20. grant

    And hey guys, the automatic email notifications SUCK. Very irritating. If I want them I’ll ask for them… just my two cents.

    • Chebby Staff

      Jesse and crew:

      I am unable manage my subscription and turn them off, the page it takes me to is blank where the link is supposed to be. I just get a “>”

      • grant

        What Chebby said….

    • Jesse Staff

      I guess we can’t please everyone. We had some requests to have the notifications turned on by default so we did. Now it looks likes it’s irritating some people. As far as the manage page being messed up, the guy who created the plugin we use updated it and it still has some bugs he is working out. I’ll turn the notifications back off and will try to get that page fixed.

      • Charles

        Thanks Jesse!

      • john

        thanks

      • grant

        Thanks, Jesse. Honestly, I love your site and check it multiple times a day anyway. Happy hunting.

  21. gcsprayjr@msn.com

    The C-70 is the heavier version of these trucks.

    We have seen a Ford done very similar to this several times in Vila Ricca GA just west of Atlanta. A woman drives it and has a car seat for a baby in the middle. If I had one, I would want a crew cab. This would be good for towing a large trailer, however the bed height is so high it would be difficult to tow a 5th wheel or a goose neck. When we bought our F-350 Crewcab with dual wheels an 4×4 the stock ride height was too high for our Holiday Rambler 36 foot 5th wheel. I swapped the drop axles for straight axles which lifted the trailer four inches making it the correct height for a stock F-350 4×4. One could imagine how high one’s camper would have to be to fit this truck.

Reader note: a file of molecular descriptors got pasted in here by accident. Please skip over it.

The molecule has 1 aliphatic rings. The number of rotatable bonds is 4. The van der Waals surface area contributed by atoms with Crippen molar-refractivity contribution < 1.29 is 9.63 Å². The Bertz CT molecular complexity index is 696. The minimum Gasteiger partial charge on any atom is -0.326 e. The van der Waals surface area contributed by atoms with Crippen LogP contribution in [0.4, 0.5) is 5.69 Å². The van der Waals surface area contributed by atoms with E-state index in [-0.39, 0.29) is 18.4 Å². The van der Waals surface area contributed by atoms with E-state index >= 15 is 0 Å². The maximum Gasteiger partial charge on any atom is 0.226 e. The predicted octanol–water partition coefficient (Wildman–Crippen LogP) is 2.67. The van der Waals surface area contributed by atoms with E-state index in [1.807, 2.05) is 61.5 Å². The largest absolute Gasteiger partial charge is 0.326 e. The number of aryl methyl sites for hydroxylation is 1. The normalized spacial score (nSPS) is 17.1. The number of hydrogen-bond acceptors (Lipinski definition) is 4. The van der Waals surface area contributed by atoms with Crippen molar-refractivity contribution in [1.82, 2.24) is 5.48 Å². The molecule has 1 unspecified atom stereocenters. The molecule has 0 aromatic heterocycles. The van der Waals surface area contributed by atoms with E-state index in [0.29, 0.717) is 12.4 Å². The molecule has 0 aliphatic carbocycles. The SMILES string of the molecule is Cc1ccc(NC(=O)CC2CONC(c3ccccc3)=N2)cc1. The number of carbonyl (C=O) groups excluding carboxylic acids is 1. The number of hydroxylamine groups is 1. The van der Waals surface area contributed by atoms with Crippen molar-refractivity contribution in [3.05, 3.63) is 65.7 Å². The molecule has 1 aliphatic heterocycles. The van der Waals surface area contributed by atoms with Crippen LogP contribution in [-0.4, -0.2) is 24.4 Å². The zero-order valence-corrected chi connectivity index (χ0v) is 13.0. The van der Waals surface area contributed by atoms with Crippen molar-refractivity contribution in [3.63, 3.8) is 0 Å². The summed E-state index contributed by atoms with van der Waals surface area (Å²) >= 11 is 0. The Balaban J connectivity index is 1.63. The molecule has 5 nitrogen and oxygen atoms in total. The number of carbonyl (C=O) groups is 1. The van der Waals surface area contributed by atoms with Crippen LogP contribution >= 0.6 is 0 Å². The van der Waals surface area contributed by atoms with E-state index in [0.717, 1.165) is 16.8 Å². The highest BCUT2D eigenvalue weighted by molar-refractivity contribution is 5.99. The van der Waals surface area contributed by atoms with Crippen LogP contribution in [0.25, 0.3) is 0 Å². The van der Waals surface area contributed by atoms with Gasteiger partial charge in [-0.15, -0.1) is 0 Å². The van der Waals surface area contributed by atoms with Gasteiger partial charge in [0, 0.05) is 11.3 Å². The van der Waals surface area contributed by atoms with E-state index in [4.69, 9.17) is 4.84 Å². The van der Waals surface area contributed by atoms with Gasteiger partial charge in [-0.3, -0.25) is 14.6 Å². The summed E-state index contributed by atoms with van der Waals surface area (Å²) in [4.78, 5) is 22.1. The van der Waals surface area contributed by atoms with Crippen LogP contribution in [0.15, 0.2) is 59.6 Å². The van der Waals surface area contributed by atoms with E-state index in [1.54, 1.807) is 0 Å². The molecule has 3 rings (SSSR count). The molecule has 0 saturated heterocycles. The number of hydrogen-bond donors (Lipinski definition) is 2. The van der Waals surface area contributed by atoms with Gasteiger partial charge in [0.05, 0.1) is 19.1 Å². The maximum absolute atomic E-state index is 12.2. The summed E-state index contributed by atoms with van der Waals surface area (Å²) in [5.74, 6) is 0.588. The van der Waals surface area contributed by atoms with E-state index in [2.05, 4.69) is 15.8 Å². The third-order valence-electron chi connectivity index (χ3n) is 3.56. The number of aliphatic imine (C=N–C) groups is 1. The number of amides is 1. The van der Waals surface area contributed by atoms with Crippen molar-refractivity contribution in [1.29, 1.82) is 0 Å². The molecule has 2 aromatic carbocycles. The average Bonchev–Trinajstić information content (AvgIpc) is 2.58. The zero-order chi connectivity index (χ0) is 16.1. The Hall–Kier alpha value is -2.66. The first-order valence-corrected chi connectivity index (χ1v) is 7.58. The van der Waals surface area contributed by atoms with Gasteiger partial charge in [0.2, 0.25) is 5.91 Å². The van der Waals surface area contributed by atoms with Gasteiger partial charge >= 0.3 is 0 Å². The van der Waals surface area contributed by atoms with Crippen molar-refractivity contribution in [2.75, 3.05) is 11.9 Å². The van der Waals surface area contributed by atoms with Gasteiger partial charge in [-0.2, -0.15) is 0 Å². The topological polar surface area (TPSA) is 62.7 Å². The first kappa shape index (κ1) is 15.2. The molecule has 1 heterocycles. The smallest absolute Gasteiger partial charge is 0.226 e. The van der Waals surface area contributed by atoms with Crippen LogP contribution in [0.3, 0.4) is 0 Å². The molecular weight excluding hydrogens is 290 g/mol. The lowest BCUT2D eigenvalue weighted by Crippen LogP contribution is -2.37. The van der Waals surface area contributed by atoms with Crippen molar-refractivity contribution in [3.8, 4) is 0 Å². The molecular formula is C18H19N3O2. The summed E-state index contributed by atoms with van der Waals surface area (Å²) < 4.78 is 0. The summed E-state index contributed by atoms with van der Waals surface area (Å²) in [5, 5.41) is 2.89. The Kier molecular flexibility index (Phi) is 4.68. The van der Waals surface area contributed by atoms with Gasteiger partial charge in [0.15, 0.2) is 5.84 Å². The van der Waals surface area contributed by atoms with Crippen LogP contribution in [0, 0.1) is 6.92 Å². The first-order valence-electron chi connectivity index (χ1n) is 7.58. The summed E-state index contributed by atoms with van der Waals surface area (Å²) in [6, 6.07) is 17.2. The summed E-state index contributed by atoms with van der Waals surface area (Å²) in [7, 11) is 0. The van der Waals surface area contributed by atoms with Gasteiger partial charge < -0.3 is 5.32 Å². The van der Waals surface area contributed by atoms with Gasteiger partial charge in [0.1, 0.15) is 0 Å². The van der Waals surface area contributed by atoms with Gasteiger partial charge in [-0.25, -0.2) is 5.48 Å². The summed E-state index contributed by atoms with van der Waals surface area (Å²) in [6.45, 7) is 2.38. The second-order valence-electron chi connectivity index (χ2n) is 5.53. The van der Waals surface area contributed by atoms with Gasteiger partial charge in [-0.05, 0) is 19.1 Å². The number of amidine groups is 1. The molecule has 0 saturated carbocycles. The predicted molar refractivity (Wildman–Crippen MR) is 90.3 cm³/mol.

• Jim

      You can have dropped receiver hitches built, they aren’t off the shelf items. I worked at an International Truck dealer here in NY and we used to build them for NYC and DOT trucks. The key is grabbing enough frame rail to spread the load cause you’re pulling on it at an exaggerated angle. An engineer the city hired gave us the basic sketch and materials list then inspected each one on completion. They were rated for 15,000lb and had a twenty inch drop. Never had a failure. I loved it cause I was working with new steel and new trucks, a big difference from repairing, lengthening and shortening nasty old, crusty, greasy chassis, sometimes you spent as long pressure washing, scraping and grinding to prepare them as you did performing the mods. A good chassis man/welder should be able to put one together.